Christopher M. Bland

Albert W. Jowdy Professor in Pharmacy Care, University of Georgia College of Pharmacy

About Christopher M. Bland

Dr. Christopher M. Bland is the Albert W. Jowdy Professor in Pharmacy Care at the University of Georgia College of Pharmacy at the Southeast GA campus in Savannah, GA. Dr. Bland has nearly 25 years of academic and clinical experience both in the inpatient and community patient care settings. He is a Fellow of both the Infectious Diseases Society of America as well as the American College of Clinical Pharmacy and has been named Teacher of the Year at the University of Georgia College of Pharmacy.

He is co-founder of the Southeastern Research Group Endeavor, SERGE-45, with nearly 100 practitioners across 14 states involved. Dr. Bland serves as Associate Editor for the NAPLEX Review Guide 4th edition as well as upcoming 5th edition, as well as the Editor-In-Chief for the Question of the Week. He has provided hundreds of hours in live, interactive NAPLEX reviews for more than 10 Colleges/Schools of Pharmacy over the course of his career. 

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Dec 10, 2023
Replying to Iman Moustafa

Kindly levofloxacin is not recommended  in pregnancy as it may cause bone toxicity for fetous and increase the risk of fetal carttilage...

Correct. The first line of the case states that the patient is not pregnant and therefore would be eligible for levofloxacin. 

Oct 06, 2023
Replying to angel ng

Answer choice C comes out to 45 units not 50 units as stated in answer key but the reasoning still holds. Good question like many others!

Thank you for your input!

Sep 21, 2023

Thank you I added to the question! Fortunately lisinopril is not associated with QTc prolongation. 

Sep 21, 2023
Replying to angel ng

The question asks regarding Fluoxetine and all the answers are indicated as correct, however, answer choice A indicates a different medication, paroxetine.

Thank you Angel! I have corrected this as you are correct it should have been fluoxetine. The principle outlined in answer A would apply to either drug as this is true for all SSRIs.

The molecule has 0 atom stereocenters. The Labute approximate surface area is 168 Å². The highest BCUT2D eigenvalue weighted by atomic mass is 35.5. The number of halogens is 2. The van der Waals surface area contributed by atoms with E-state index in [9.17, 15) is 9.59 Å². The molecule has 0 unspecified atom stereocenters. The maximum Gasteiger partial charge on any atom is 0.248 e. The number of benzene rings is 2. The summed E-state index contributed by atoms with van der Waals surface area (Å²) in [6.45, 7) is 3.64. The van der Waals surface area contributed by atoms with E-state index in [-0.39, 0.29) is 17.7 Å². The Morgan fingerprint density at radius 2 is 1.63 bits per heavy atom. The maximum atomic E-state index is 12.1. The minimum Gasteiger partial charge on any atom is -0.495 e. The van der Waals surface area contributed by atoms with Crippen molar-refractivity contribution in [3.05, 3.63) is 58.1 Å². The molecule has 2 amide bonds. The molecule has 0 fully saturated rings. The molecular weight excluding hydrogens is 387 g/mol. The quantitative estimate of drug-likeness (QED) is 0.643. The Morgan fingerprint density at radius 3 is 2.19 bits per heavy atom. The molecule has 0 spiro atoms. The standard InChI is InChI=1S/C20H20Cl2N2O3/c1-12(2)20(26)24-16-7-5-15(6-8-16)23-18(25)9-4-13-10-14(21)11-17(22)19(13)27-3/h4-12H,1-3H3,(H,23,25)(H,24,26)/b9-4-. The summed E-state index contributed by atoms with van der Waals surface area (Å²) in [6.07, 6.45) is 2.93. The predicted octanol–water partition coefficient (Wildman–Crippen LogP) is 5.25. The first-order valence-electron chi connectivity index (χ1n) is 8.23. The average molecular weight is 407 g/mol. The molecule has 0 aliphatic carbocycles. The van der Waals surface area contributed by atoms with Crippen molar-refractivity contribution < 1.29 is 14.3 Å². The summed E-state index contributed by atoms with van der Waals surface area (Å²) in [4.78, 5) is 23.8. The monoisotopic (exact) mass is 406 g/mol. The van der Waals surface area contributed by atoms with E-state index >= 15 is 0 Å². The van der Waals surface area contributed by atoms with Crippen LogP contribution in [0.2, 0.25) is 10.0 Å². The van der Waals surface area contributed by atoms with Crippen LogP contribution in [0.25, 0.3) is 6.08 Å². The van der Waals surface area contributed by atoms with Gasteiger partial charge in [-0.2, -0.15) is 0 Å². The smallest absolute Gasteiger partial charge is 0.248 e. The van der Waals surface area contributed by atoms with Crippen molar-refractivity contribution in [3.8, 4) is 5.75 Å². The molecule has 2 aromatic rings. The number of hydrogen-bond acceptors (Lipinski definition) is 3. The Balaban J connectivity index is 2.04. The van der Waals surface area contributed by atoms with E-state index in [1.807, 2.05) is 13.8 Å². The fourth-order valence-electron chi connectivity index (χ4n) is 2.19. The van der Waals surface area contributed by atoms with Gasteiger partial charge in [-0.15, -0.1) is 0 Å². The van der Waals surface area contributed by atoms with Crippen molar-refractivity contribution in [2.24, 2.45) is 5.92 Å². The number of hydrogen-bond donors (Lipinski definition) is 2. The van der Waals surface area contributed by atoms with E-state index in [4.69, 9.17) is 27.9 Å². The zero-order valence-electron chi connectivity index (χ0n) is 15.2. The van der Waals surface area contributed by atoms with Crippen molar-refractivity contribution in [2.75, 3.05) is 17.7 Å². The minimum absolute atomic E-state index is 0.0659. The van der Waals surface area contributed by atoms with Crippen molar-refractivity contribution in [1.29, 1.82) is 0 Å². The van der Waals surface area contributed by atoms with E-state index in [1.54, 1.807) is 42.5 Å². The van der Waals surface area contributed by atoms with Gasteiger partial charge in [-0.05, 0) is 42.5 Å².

Sep 11, 2022
Replying to Marina

Thanks for the question. Even E is correct, the first line says B is a correct answers, which letter says opposite 

It is corrected now thank you. 

Mar 12, 2021
Replying to Ahmed Shible

Hello Dr. Bland,

Doesn't methotrexate also suppress the immune system, and thus making the patient ineligible for both vaccines even before starting etanercept? or are the low doses of methotrexate used in RA not immunosuppressive like those used in chemotherapy?

Thanks so much for your strong work. I like your channel a lot and this how far back I have gone!

Hi Ahmed- You are correct in that for potent immunosuppressants this would be an issue. Since these are low doses of MTX (< 20mg weekly) they are generally okay. Hope this helps and thanks for your kind words. 

Jan 26, 2021
Replying to Faiyaz Patel

In above question, Levetricetam concentration expected drop by 50% with tryclcen(COC), in the question not only concer for reductions in COC concentration which can lead to pregnancy but reduction in concentration of Levetircetram which can lower seizure threshold. Here correct answer would be Divalperox because its non enzymes inducing class of AEDs. 

Hi Faiyaz- Thank you for your inquiry. I went back and rechecked for an interaction with levetiracetam and Ortho Tri Cyclen both within the package insert and using Lexi-Comp software. Both sources found no interaction between the two agents. Ortho tri cyclen can decrease serum concentrations of valproic acid (or divalproex) by approximately 18 and 29% so serum monitoring may be warranted. Therefore I will update this information in question. Thank you.

May 21, 2020
Replying to Matthew Stanton

Hi Dr. Bland,

I have some questions regarding this question.  Is naloxone available as inhalation? I'm not familiar with that product.  Perhaps I'm confusing dosage form vs route of administration?  For example, the injection can be used as inhalational therapy (off label), but it's a solution dosage form.  Same for the intranasal products which now there is a product available, but we used the solution for intanasal use for many years.  I may have the wrong thought process surrounding this.  Thank you.


Hi Matthew- Thank you for your question and very sorry for the delay in response as I'm just seeing this. I agree that the inhalation is more of an off-label usage and would not be the most appropriate answer as the exam mainly focuses on "on-label" uses. Therefore I'm going to modify this to just B and C. Thank you for your attention to detail!


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